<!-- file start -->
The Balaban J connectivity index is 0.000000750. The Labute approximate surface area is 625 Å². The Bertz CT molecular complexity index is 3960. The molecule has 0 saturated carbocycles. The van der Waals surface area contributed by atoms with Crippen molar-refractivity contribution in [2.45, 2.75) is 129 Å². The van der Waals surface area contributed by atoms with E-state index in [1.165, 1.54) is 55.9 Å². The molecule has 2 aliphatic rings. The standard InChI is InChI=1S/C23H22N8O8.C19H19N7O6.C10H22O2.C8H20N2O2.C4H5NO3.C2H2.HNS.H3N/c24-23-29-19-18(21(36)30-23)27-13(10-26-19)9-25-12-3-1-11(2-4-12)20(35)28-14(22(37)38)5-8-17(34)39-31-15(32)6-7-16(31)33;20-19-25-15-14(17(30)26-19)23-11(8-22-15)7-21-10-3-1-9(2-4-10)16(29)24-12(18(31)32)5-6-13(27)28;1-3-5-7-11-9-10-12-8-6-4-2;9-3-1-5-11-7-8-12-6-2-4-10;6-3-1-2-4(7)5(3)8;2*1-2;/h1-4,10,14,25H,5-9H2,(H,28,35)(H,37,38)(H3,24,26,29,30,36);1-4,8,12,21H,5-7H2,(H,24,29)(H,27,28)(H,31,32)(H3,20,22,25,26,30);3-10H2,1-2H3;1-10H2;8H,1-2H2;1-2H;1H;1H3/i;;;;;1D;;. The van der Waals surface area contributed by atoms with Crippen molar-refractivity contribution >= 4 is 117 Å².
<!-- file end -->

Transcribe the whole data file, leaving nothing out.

The Balaban J connectivity index is 0.000000750. The Labute approximate surface area is 625 Å². The Bertz CT molecular complexity index is 3960. The molecule has 0 saturated carbocycles. The van der Waals surface area contributed by atoms with Crippen molar-refractivity contribution in [2.45, 2.75) is 129 Å². The van der Waals surface area contributed by atoms with E-state index in [1.165, 1.54) is 55.9 Å². The molecule has 2 aliphatic rings. The standard InChI is InChI=1S/C23H22N8O8.C19H19N7O6.C10H22O2.C8H20N2O2.C4H5NO3.C2H2.HNS.H3N/c24-23-29-19-18(21(36)30-23)27-13(10-26-19)9-25-12-3-1-11(2-4-12)20(35)28-14(22(37)38)5-8-17(34)39-31-15(32)6-7-16(31)33;20-19-25-15-14(17(30)26-19)23-11(8-22-15)7-21-10-3-1-9(2-4-10)16(29)24-12(18(31)32)5-6-13(27)28;1-3-5-7-11-9-10-12-8-6-4-2;9-3-1-5-11-7-8-12-6-2-4-10;6-3-1-2-4(7)5(3)8;2*1-2;/h1-4,10,14,25H,5-9H2,(H,28,35)(H,37,38)(H3,24,26,29,30,36);1-4,8,12,21H,5-7H2,(H,24,29)(H,27,28)(H,31,32)(H3,20,22,25,26,30);3-10H2,1-2H3;1-10H2;8H,1-2H2;1-2H;1H;1H3/i;;;;;1D;;. The van der Waals surface area contributed by atoms with Crippen molar-refractivity contribution >= 4 is 117 Å².